This was all his prayer. There was not a word of confession of sin, not one cry for mercy, not one acknowledgment of need, not one petition of any kind — nothing asked for, either temporal or spiritual. In his blind self-satisfaction, he flattered himself that he was doing something meritorious in praying as he did, and thought that he was bringing something to God, whereas he ought to have gone to God to receive all from Him.
Now let us turn to the other man. How different a prayer is here! Even in outward appearance, all is different. There he stands, the poor publican, afar off. His head is bowed; his eyes are downcast; he smites upon his breast, and the words of prayer that burst at once from heart and from lips are these: "God be merciful to me, a sinner!"
This was prayer indeed! The publican had learned what the Pharisee, with far more opportunity, had never learned. He had come to the knowledge that he was a sinner, and in need of mercy. Doubtless the Pharisee was far superior to him in learning; with every part of the Jewish law he was probably well acquainted; he knew perhaps every fact in Old Testament history; he was well versed in the ceremonial of his religion — but how much more did this despised and ignorant publican know than he! All the Pharisee's knowledge was in the head — the publican's heart had been taught of God.
If the publican had been like the Pharisee, he might have said, "God, I thank You that I am not so bad as others of my trade. I am not wholly set upon gain. I have some care for religion. I come up to Your house to pray." But his thoughts were not upon others, but upon himself; and not upon his imagined excellence — but upon his sins. He is smitten with a sense of sin — it weighs upon his soul. He seeks not to hide his sin; he comes to God just as he is and sues for mercy. How humbly he sues! With downcast eye and smitten breast, hardly daring to pray — yet finding in prayer his only relief. "Can such a one as I hope to be forgiven?" Yes, poor publican! Yes, all of the publican's spirit. You may hope to be forgiven — for Jesus Himself speaks comfort and forgiveness to you: "I tell you, this man went down to his house justified, rather than the other." Justified — that is pardoned, acquitted, accepted by God!
The Pharisee confessed nothing, asked nothing — and received nothing. Proud he came up from his house — proud he went back again — unhumbled and unblessed.
The publican went up to the house of God with a heavy burden, the burden of his sins. Did he lose that burden there? Surely we may believe that he did. God, who heard his prayer and granted him mercy, doubtless gave him in his heart the sense of forgiveness. The publican went down to his house comforted, as well as justified. His burden was gone — his sins were forgiven!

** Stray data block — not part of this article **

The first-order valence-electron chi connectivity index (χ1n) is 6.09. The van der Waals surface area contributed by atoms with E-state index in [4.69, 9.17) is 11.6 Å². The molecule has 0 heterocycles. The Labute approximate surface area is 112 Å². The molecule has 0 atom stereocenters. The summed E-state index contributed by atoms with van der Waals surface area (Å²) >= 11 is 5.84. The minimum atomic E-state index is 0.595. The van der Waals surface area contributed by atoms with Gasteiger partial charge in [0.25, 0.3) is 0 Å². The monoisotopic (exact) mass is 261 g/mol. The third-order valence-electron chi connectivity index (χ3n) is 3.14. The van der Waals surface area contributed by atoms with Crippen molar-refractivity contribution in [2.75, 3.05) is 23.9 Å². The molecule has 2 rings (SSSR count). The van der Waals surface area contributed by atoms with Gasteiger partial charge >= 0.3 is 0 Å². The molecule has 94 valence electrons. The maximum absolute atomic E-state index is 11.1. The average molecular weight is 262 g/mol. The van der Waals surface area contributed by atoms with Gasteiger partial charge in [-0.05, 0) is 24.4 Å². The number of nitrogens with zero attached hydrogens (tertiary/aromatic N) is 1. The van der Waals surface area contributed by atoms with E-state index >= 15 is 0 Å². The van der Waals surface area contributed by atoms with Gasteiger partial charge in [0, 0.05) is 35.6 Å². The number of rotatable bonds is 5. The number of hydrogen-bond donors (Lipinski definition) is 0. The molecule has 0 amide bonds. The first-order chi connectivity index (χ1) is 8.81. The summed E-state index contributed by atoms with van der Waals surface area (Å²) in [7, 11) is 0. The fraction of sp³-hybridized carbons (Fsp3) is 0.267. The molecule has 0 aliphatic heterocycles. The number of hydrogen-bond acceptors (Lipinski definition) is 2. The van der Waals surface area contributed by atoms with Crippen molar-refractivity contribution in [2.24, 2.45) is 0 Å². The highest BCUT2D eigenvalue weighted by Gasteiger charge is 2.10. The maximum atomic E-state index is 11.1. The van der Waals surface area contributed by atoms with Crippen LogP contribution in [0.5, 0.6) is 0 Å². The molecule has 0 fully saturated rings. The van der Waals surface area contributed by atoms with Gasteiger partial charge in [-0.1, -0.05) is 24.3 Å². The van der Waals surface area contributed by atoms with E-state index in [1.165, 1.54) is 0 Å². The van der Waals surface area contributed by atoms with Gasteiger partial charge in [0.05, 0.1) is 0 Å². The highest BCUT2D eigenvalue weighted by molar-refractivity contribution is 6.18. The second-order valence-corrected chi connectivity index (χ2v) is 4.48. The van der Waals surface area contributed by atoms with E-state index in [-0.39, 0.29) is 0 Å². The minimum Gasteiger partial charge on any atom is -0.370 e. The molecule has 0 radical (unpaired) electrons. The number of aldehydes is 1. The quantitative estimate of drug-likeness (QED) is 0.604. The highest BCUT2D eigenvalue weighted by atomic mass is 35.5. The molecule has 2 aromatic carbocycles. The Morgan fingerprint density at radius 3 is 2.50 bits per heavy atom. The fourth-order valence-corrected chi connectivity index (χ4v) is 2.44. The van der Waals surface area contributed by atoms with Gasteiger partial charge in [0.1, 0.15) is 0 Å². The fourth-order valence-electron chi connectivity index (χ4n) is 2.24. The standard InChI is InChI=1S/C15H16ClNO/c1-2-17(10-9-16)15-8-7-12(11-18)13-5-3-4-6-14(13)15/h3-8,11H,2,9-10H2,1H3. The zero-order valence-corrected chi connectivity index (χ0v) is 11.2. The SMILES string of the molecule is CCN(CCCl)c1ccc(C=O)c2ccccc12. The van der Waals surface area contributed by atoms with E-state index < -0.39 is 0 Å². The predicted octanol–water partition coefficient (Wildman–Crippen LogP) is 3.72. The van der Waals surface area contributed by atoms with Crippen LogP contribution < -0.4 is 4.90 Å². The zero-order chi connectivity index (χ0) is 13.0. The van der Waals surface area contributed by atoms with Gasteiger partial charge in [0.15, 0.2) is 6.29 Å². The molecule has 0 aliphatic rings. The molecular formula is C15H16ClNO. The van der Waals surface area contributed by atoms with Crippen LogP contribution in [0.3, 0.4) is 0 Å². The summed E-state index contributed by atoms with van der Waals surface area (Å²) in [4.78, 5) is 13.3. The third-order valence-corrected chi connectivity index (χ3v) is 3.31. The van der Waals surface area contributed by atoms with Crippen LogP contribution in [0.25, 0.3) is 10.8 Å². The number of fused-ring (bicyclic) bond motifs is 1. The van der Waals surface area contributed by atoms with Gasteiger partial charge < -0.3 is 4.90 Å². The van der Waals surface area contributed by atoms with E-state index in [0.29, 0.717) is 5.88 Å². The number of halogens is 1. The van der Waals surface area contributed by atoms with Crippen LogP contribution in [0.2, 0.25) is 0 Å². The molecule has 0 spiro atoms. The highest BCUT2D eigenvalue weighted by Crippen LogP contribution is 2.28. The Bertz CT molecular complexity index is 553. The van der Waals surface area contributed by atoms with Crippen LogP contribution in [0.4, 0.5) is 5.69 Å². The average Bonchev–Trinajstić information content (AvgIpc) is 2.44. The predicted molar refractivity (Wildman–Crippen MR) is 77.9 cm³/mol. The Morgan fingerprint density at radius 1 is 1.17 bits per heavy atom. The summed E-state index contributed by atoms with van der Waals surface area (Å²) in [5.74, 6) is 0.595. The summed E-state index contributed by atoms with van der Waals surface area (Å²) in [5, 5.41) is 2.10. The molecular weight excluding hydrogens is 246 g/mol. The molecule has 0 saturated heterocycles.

This comfort, this blessing, was not for him alone: "For everyone who exalts himself shall be humbled, but the one who humbles himself will be exalted." There is no comfort for the proud and self-righteous; but there is all comfort for the humble and contrite. Jesus has died for sinners — there is the source of all our hopes. It is when we cast aside all thought of our own goodness and approach God as sinners, pleading the merits of Christ alone — then it is that we receive pardon and peace.
There are still many who try to comfort themselves with the thought of their religious observances, their moral life, their being not so bad as others. This is not the way to pardon — this is not the way to peace with God. Christ is the way — the only way. We must go to Him, casting aside all other hope and dependence. "God, be merciful to me a sinner!" — we may add, "for Jesus Christ my Savior's sake," for we have a blessing that the publican had not. Jesus has died, and we now know clearly by the gospel that God is "just and the justifier of the one who has faith in Jesus." The way is open, the ground of acceptance is sure, blessed be God!
Oh, let us beware of proud prayers, heartless prayers, prayerless prayers — prayers with no sorrow for sin, no sense of need, no real asking of God! How much we need — yet not more than God is willing to give! Just as we are, in all our nakedness and in all our need — let us go continually to the throne of grace. The way is clear: the Advocate is there before us — the all-prevailing Advocate. He died, He lives — for us. We need not stand afar off. Through Him we may draw near, and even come boldly to the throne of grace! "Let us then with confidence draw near to the throne of grace — that we may receive mercy and find grace to help in time of need." Hebrews 4:16